Mind in the City, Hackney & Waltham Forest – You Matter Too: Community mental health during the coronavirus crisis

Right now mental health is a growing concern for us all, as we face the emotional toll of being forced to stay home, feeling anxious or worried from watching the news or considering the safety of our loved ones, and having to adapt to new work and life patterns. At ELBA we have seen the effect this has had on our community partners who work in the mental health sector. Coinciding with Mental Health Awareness Week earlier this month, we spoke to Vanessa Morris, CEO of one of our partner organisations, Mind in the City, Hackney & Waltham Forest, who shared her experience over the past few weeks, and the new challenges the organisation is now facing.

What are the main aims of your organisation?
We want everyone experiencing poor mental health to get support and respect. We provide mental health services, and work to improve understanding of what can help improve all of our mental health.

What have you noticed have been the main effects or challenges to mental health in the community since the coronavirus crisis began?
In the first few weeks we saw a drop in demand. The government’s message of ‘stay home’ and ‘protect the NHS’ had an unintended effect of stopping people seeking help when they needed it. Lots of people thought they should soldier on. But early help matters. Since then, we’ve started to see a big increase in people reporting anxiety. There has been worry and anger about the disproportionate impact on BAME communities – this has retraumatised some people who have never felt valued by society and have suffered poor health. That said, lots of people with severe mental health needs are very used to isolation and have had a lot to teach others about resilience. It’s been inspiring to see so much peer support developing.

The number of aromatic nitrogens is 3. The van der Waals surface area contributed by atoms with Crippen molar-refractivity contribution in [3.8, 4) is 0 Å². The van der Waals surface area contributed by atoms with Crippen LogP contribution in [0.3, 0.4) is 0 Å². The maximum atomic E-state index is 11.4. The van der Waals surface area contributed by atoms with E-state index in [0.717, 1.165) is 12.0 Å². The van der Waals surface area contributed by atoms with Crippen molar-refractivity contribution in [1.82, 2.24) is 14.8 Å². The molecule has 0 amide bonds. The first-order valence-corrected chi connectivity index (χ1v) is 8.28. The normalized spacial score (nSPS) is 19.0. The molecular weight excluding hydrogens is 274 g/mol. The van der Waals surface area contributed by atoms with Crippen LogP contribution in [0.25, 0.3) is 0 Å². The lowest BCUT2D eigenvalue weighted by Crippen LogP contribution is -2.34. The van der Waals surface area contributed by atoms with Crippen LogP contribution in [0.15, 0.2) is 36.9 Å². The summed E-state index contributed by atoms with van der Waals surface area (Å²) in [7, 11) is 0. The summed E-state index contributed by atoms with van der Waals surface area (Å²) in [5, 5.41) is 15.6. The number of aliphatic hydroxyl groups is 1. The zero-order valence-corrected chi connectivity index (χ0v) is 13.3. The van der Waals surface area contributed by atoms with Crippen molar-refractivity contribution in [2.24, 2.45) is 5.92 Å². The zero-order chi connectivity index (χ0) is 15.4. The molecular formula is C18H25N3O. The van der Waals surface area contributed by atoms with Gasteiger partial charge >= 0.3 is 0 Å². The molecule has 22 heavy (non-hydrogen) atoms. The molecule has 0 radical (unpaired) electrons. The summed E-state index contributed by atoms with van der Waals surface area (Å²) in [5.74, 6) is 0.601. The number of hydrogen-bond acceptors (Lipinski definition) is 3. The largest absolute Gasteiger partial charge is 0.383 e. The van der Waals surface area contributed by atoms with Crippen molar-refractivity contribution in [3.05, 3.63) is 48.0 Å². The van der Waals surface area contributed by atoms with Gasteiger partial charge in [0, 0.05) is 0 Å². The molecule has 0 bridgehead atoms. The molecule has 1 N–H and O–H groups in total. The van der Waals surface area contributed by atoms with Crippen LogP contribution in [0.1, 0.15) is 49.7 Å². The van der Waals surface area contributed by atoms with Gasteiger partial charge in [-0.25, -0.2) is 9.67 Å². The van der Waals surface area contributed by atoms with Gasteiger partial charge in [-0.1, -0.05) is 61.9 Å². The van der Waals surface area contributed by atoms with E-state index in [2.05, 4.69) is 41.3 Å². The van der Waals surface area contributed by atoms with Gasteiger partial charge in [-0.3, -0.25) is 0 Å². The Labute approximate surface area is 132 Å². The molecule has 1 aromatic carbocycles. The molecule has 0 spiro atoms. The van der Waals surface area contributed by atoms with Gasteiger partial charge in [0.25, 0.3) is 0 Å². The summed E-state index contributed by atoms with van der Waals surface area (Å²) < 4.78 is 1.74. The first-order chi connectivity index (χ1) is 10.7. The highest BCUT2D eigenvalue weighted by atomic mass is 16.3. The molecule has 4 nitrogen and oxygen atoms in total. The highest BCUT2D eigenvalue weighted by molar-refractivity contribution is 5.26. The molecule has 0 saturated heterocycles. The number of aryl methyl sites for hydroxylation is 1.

How has this impacted the work of your organisation? How have you had to adapt and change?
We’ve rapidly changed our delivery models, and have worked with service users to build supports that respond to the unique circumstances. This includes creating digital offers that can be accessed on demand – many people using our services don’t have a lot of personal and confidential space so support needs to be a lot more flexible. A lot of our support involves building compassion, peer support and self care – these are extra important now and we need more funding to keep us developing more ways of scaling these supports as the mental health needs of the crisis develop.

What are your thoughts and concerns for the future of mental health provision as a result of the current crisis?
The swift move to digital services could expand access to early help, but a huge amount of effort needs to go into bridging the digital divide. I’m concerned about greater austerity ahead, which has already led to much less holistic and diverse support for mental health. We need to help our children and young people form steady foundations for positive mental health.

What can be done in the wider community to help address this? What do you feel is needed?
An understanding of the effects of trauma – and a recognition of the skills we all have to help each other make sense of difficult events. We also need to acknowledge and tailor support towards people from BAME groups, who have experienced great loss. We need to keep a renewed focus on people with pre-existing vulnerabilities, such as older people and people with severe mental health needs. We know isolation is as poor for our health as smoking – let’s focus on keeping people connected and knowing that they are valued by society. There should also be a sustained focus on workplace wellbeing and job retention, particularly for people with low paid and precarious jobs.

Are there any messages or words of advice you’d like to share for anyone concerned about their own mental wellbeing at this time?
You matter too – if you’re struggling, it’s ok to seek help. If you are a keyworker or from a minority group: you matter too – you can get help whilst you’re giving help. Mental Health Awareness Week was 18th-24th May, and the theme was kindness. Join us online at mindchwf.org.uk each day to practice being kind to each other and ourselves.

To learn more about the work of Mind CHWF, how they’re responding to the crisis and how you can help, visit their website.

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